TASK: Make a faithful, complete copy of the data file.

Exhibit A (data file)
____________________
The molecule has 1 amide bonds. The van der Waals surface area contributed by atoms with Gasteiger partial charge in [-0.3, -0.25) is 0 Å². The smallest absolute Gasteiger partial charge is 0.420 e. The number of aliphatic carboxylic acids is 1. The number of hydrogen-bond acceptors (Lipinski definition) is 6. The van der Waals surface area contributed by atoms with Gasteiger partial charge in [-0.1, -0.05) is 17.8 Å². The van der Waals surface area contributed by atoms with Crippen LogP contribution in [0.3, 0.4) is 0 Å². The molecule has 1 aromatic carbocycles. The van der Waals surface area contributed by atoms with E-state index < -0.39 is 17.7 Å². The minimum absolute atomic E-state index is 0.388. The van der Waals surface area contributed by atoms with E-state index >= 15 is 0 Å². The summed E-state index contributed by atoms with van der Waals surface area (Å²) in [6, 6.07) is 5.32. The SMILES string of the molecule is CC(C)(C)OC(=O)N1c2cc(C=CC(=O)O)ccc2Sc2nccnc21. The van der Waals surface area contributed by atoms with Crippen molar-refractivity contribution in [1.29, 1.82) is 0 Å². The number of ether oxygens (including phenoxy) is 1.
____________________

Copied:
The molecule has 1 amide bonds. The van der Waals surface area contributed by atoms with Gasteiger partial charge in [-0.3, -0.25) is 0 Å². The smallest absolute Gasteiger partial charge is 0.420 e. The number of aliphatic carboxylic acids is 1. The number of hydrogen-bond acceptors (Lipinski definition) is 6. The van der Waals surface area contributed by atoms with Gasteiger partial charge in [-0.1, -0.05) is 17.8 Å². The van der Waals surface area contributed by atoms with Crippen LogP contribution in [0.3, 0.4) is 0 Å². The molecule has 1 aromatic carbocycles. The van der Waals surface area contributed by atoms with E-state index < -0.39 is 17.7 Å². The minimum absolute atomic E-state index is 0.388. The van der Waals surface area contributed by atoms with E-state index >= 15 is 0 Å². The summed E-state index contributed by atoms with van der Waals surface area (Å²) in [6, 6.07) is 5.32. The SMILES string of the molecule is CC(C)(C)OC(=O)N1c2cc(C=CC(=O)O)ccc2Sc2nccnc21. The van der Waals surface area contributed by atoms with Crippen molar-refractivity contribution in [1.29, 1.82) is 0 Å². The number of ether oxygens (including phenoxy) is 1.